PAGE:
As much as a core leadership team can meticulously craft mission, vision, and values for culture, the company’s “local” leaders, who manage varying work sites and departments, will have different interpretations as to how to communicate those tenets to employees. Another name for this phenomenon is “organizational subculture.”
Subcultures arise anytime a local leader (and the employees they manage) make a meaningful imprint on the way cultural behaviors, traditions, and values are observed within their domain. As of this writing, LCI has more than 60 locations spread across the U.S., the U.K., Ireland, and Italy. Garty recognizes that even though the company has a firmly articulated cultural vision, the sheer diversity found in these plants means some degree of differentiation is inevitable.
“We have a culture we want to see throughout our entire company,” Garty says. “But we know it’s going to look and feel a little different in every facility because teams will reflect the local leader.”
But differences should not necessarily be discouraged. Garty stresses that company culture must be built on a foundation of trust, and trust, in turn, requires honesty to function. From his perspective, there is honesty in acknowledging that company leaders are human and fallible.
“These core values are who we say we’re going to be on our best day–and you know we don’t always have our best days,” Garty says. “So how can we live these more today than yesterday? How can we live them more tomorrow than we are today?”
This trust-first approach even informs the way LCI deals with subcultures as part of its acquisition strategy. Instead of attempting to erase the existing cultures of the companies LCI acquires, Garty says the organization’s approach is to reach out with listening sessions to get to know the people and businesses better. From there, they can integrate cultures in a way everyone is more willing to embrace.
“Our approach is wanting to go in and care about their people,” Garty says. “They understand their business better than we do. It’s about going in and understanding what’s working.”
Accountability is the key to cementing cultural transformation
One of the final pieces to LCI’s cultural transformation, perhaps the one that ensured its success, revolves around accountability. Garty explains that continuous improvement is a priority for LCI, but growth and development can’t happen if no one is held accountable to it.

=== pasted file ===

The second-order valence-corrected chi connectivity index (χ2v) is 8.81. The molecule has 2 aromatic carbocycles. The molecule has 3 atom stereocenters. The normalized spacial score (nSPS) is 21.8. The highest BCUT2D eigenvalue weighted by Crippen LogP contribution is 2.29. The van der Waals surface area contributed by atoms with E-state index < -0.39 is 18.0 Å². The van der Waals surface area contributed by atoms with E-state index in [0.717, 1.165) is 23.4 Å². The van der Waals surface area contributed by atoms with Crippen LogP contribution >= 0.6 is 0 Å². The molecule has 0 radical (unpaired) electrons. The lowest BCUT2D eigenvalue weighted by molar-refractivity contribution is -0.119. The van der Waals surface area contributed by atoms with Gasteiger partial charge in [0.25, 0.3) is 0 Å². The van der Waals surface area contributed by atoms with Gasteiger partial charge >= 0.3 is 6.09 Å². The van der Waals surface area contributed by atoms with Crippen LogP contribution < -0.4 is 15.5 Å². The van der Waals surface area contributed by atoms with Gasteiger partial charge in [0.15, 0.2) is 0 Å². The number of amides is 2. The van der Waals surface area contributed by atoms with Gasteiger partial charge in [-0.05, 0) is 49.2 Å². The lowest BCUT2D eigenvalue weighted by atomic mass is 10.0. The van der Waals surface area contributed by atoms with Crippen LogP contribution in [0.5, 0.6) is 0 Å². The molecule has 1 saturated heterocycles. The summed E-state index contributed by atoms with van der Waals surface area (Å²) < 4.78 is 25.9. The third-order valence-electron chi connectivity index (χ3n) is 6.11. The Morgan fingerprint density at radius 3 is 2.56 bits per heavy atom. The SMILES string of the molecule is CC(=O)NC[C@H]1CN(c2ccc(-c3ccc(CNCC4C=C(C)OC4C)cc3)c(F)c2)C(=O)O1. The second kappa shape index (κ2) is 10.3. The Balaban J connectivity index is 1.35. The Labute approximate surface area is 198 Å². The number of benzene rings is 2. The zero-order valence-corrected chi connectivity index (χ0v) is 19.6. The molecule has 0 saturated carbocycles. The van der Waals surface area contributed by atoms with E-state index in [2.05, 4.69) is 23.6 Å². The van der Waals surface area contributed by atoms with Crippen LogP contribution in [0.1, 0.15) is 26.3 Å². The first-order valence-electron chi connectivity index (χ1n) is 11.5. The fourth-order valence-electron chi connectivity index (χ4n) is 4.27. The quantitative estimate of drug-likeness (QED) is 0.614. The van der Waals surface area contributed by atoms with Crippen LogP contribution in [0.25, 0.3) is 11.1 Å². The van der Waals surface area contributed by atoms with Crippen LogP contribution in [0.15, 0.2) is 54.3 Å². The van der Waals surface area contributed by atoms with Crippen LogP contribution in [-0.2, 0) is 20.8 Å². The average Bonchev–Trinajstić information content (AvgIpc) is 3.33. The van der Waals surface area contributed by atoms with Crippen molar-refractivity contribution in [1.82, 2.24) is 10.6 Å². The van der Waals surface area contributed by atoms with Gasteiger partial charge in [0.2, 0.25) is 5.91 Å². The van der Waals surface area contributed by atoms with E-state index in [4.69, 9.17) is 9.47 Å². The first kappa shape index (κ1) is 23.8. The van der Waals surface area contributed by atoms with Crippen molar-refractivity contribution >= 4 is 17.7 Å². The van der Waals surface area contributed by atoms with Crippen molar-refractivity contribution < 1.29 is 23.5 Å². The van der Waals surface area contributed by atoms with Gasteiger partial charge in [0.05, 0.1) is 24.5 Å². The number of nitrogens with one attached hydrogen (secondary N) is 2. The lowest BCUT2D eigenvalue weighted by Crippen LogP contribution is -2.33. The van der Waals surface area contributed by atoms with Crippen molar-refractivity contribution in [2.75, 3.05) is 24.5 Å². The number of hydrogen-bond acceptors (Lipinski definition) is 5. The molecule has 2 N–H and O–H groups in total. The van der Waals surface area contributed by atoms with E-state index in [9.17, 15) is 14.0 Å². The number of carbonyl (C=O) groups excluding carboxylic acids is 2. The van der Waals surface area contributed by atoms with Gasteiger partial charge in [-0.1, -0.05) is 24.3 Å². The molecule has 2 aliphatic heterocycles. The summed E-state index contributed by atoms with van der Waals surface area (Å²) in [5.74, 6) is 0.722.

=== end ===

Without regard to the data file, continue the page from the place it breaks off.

“We teach that accountability is not consequences, and it’s not discipline or punishment,” he says. “Accountability is pressure. It’s a process to ensure success.”
LCI keeps its culture accountable through a disciplined process that mixes both quantitative and qualitative methods. The company leverages annual and quarterly surveys, employee listening sessions, and its “Everyone Matters” culture committee all to find out what’s working, what’s not, and what needs to improve.
But sometimes, accountability requires a direct, visible action from leadership.
Garty shares that a few years back, LCI was at risk of slipping back on its attrition metrics–which the organization tracks weekly. LCI’s CEO Jason Lippert worked with executive leadership to figure out what could have caused this change. Garty says the team concluded that one of the core values–”Caring about other people”–had become de-emphasized in its leadership styles. In response, Lippert made a visible push to re-prioritize this value throughout the entire organization.
“Jason, himself, became a spearhead for it and drove the accountability,” Garty says. “It was Jason’s heart and his passion, truly caring about people. He wanted to see that this was a hallmark of what our company stands for.”
These visible gestures of accountability from leadership are important, particularly as it concerns the notion of continuous improvement, because people are purpose-driven. Garty, echoing the words of many other engagement and culture leaders, underscores that employees want to feel value in what they do each day.
“We’re trying to empower everyone at every level to own their area, and recognize it has an impact on everyone. They can have impact and they can have control.”
If leaders can make employees feel that they’re improving, whether it’s on themselves, their work, or what they all build together, employees will find purpose in their culture. In turn, that sense of purpose has the power to make employees feel ownership over the cultural transformation process, cement the desired change, and drive home that everyone, does indeed, matter.